I act as a bridge between the Indigenous community and the non-Indigenous community because we have Latino community as well, so sometimes they will ask the Indigenous students, “Why are you speaking broken Spanish?” And I explain that they are coming from a different background.

In addition, there’s a lot of ways that I’ve been supporting the Mam community in the Bay Area. First, we started holding festivals in 2018. And then we did a second one in 2019 where there were 500 people and we were able to bring Indigenous people from Mexico. We also connected with Indigenous communities here in North America to hold a Pow Wow and worked with members of a Cherokee tribe.

We went to Mexico and I was able to bring some of the Indigenous Mam with me. It was so great. It’s funny because I remember when I was younger, I actually thought that we were the only Indigenous community before I started traveling! And then after I traveled, I learned about other Indigenous communities, not only in Central America, but also in South and North America as well. Connecting with other Indigenous communities has helped me a lot and also has helped me to become a better person.

Tell us about your interpretation and teaching work.

I have interpreted sometimes in immigration court, school, or medical settings. I will say that working as an interpreter at immigration court, I have learned that judges or the system often assumes that we are Spanish speakers and that Mam interpreters or the Mam language is not accessible. Most of the time when there’s no Mam interpreters, there’s only Spanish available.
There is some hope, though. There’s a lot of people who have learned and done research about Indigenous people. For example, some judges may not ask the client to make eye contact because they know that for us making eye contact is very disrespectful, especially when talking to authorities. They understand that cultural difference now, which is important.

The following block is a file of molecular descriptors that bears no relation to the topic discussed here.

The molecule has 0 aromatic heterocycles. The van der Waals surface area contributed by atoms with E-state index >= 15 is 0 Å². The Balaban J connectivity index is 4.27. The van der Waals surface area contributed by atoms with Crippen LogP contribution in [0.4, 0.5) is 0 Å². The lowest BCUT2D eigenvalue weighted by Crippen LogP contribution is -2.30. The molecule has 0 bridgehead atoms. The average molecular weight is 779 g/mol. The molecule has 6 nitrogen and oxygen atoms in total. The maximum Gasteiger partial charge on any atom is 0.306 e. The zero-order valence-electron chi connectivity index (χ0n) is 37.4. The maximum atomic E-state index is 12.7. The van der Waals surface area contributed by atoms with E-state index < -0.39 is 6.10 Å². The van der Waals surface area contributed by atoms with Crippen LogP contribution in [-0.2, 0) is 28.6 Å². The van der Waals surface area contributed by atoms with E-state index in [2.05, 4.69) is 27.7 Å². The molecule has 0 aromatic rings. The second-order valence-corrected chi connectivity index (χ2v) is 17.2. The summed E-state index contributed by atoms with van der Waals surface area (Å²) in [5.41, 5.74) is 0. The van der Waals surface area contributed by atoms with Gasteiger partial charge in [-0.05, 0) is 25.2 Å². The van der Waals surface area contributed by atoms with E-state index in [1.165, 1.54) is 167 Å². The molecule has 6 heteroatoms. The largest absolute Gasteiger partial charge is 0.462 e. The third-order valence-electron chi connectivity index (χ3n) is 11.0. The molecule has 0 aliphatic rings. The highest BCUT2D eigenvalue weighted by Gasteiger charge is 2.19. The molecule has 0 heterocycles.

For now, though, I am focusing my advocacy efforts around education and outreach instead of interpreting. We teach Mam, which means that we want non-Mam people to at least learn how to say something in Mam to welcome our community when they go out to places like the school or hospital. This way, they can feel like, “I’m welcome here and I can speak Mam, I can bring my culture, and I will not be discriminated against.” But we’re also teaching Mam to Mam students as well, to help them stay connected to their language and culture, because they may not have had a chance to learn it here in the U.S.

What do you think schools can learn from your experience?

First, schools need to know that not everyone that comes from Latin America is a Spanish speaker. They might be Indigenous and speak another language. (When I say students are Indigenous or they come from an Indigenous community, that means that they are part of communities that were in the Americas before colonization, more than 500 years ago, and that their first language is an Indigenous language which is from the Americas, not a language from Europe like Spanish, Portuguese, or English.)

If Indigenous students do speak Spanish, they may not be fluent in Spanish, or maybe they don’t know how to read and write in Spanish, and maybe they never went to school, and they have their own identity, which is Indigenous. We don’t want to deny that identity, because identity is sacred.

Second, we want Indigenous students to be proud of saying who they are – for example, by wearing their traditional clothes. Maybe they’re not wearing them now because they are afraid to wear it. Indigenous students or indigenous families living in the U.S. may have been victim of discrimination and racism in the past and may be hiding their identity now. Perhaps in the past they were told, “You should be ashamed of your culture and language,” and they may think they might have more rights or seem more educated if they speak Spanish or English.